E-books and electronic journal articles can contain a number which identifies them, called a DOI (Digital Object Identifier). A DOI is a string of numbers, letters and symbols used to permanently identify an article or document and link to it on the web. A DOI will help your reader easily locate a document from your citation. It is like a PPS number for the article you’re citing — it will always refer to that article, and only that one (source: UIC). Picture source: Wiki
A DOI is not the same as an ISBN, but it does the same thing - it is a unique number assigned to a piece of work that allows you to find the work even if the work moves databases or websites, etc. The DOI is a hyperlink which can take you to the article in one click.
If you know the DOI it is best to include it in your references/bibliography so that you know you're linking directly to the correct article, and to make it easy for the reader to check the source.
Reference: Author(s) Last name, Initials. (Year). Article title. Journal title, volume number(Issue number), page numbers.
Example: Lum, J. A. G., & Bleses, D. (2012). Declarative and procedural memory in Danish speaking children with specific language impairment. Journal of Communication Disorders, 45(1), 46-58.
Note: For journal articles only include the issue number when each issue is individually paginated.
Articles with multiple authors follow the same pattern.
Reference: Author Last name, Initials. (Year) 'Article title', Journal Title, Volume(Issue), pp. page numbers.
Example: Tovey, H. (2002) 'Risk, morality, and the sociology of animals - reflections of the foot and mouth outbreak in Ireland', Irish Journal of Sociology, 11(1), pp. 23-42.
There are two styles of MHRA referencing - footnotes/bibliography style and author/date style. This guide covers notes/bibliography style. For more information on both types of styles please see information here from the Univeristy of St. Andrews, and here from the MHRA style guide online.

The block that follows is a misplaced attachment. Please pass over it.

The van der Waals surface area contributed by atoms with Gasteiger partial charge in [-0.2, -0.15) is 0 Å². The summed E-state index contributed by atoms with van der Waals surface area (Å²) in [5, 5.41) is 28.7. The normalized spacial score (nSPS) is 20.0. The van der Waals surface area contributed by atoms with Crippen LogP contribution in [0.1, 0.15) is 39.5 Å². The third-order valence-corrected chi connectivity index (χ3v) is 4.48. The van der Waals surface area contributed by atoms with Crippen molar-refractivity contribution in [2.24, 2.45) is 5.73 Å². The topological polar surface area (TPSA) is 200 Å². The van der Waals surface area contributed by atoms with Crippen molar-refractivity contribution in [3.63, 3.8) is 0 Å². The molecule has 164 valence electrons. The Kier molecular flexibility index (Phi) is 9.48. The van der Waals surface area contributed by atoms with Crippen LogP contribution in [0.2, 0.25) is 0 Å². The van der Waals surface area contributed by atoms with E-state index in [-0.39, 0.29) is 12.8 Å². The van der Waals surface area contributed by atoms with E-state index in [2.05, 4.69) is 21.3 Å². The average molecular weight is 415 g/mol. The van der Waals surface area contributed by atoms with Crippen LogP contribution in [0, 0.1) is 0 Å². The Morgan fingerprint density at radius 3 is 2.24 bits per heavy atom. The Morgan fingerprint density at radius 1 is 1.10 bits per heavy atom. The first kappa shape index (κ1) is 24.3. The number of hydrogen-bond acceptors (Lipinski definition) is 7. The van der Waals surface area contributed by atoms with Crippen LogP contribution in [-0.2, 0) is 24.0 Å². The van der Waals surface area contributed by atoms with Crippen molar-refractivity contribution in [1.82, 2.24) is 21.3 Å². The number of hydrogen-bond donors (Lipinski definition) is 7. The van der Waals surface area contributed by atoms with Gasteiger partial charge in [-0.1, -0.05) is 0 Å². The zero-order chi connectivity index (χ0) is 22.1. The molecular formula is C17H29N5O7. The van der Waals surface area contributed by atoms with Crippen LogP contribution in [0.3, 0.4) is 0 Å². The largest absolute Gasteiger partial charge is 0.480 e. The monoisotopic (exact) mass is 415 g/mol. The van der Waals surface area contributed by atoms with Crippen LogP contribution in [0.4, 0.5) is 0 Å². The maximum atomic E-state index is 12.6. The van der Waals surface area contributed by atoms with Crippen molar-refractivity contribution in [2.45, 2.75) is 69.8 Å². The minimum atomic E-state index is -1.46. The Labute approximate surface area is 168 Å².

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Reference: First author(s) Last name, First name and next author(s) First name Last name. "Title of Article." Title of Journal, vol. Volume, no., Year, pp. page range.
Example: Mann, Susan. "Myths of Asian Womanhood." Journal of Asian Studies, vol. 59, 2000, pp. 835-62.
Please note that there are two style of Chicago referencing: author/date style and notes/bibliography style. This guide covers notes/bibliography style.
In-Text Citation: Use a superscript number (like this: ¹) in the text at the place where you are indicating that you are citing from a source.
Footnote: #. Author(s) First name Last name, “Title of Article,” Journal Title Volume, Issue no. (Year): Page.
Bibliography: Author(s) Last name, First name. “Title of Article.” Journal Title Volume, Issue no. (Year): pages.
In-Text Citation: According to Lanscombe, the first Australian health minister to mention global warming in a speech was Peter Baume in 1981.¹
Footnote: 1. Marcus Barber, “Global Warming and the Political Ecology of Health: Emerging Crises and Systemic Solutions,” The Australian Journal of Anthropology 21, no. 3 (2010): 390.
NOTE: When a source is referenced more than once on the same page a shortened form of footnote is used after the first reference, as seen below.
Second footnote: 2. Barber, "Global Warming", 390.
Bibliography: Barber, Marcus. “Global Warming and the Political Ecology of Health: Emerging Crises and Systemic Solutions.” The Australian Journal of Anthropology 21, no. 3 (2010): 390 – 391.
Source: UCD Library